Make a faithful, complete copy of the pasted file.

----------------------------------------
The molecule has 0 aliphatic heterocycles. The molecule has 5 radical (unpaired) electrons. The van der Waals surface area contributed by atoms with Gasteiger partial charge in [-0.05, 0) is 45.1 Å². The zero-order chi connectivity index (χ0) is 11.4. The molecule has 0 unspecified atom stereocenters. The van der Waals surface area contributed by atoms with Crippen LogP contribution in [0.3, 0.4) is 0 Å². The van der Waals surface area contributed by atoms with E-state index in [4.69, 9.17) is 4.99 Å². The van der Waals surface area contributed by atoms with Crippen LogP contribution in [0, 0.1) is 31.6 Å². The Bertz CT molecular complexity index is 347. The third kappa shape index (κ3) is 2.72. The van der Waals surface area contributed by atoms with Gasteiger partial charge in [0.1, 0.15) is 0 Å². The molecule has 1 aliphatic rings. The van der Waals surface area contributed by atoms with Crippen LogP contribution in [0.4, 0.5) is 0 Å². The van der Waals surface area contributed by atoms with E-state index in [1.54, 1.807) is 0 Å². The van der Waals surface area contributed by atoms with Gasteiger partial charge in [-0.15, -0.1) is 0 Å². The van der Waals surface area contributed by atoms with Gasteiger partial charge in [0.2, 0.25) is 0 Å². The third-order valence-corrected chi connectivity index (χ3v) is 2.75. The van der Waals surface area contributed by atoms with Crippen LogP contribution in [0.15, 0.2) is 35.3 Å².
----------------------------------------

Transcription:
The molecule has 0 aliphatic heterocycles. The molecule has 5 radical (unpaired) electrons. The van der Waals surface area contributed by atoms with Gasteiger partial charge in [-0.05, 0) is 45.1 Å². The zero-order chi connectivity index (χ0) is 11.4. The molecule has 0 unspecified atom stereocenters. The van der Waals surface area contributed by atoms with Crippen LogP contribution in [0.3, 0.4) is 0 Å². The van der Waals surface area contributed by atoms with E-state index in [4.69, 9.17) is 4.99 Å². The van der Waals surface area contributed by atoms with Crippen LogP contribution in [0, 0.1) is 31.6 Å². The Bertz CT molecular complexity index is 347. The third kappa shape index (κ3) is 2.72. The van der Waals surface area contributed by atoms with Gasteiger partial charge in [0.1, 0.15) is 0 Å². The molecule has 1 aliphatic rings. The van der Waals surface area contributed by atoms with Crippen LogP contribution in [0.4, 0.5) is 0 Å². The van der Waals surface area contributed by atoms with E-state index in [1.54, 1.807) is 0 Å². The van der Waals surface area contributed by atoms with Gasteiger partial charge in [-0.15, -0.1) is 0 Å². The van der Waals surface area contributed by atoms with Gasteiger partial charge in [0.2, 0.25) is 0 Å². The third-order valence-corrected chi connectivity index (χ3v) is 2.75. The van der Waals surface area contributed by atoms with Crippen LogP contribution in [0.15, 0.2) is 35.3 Å².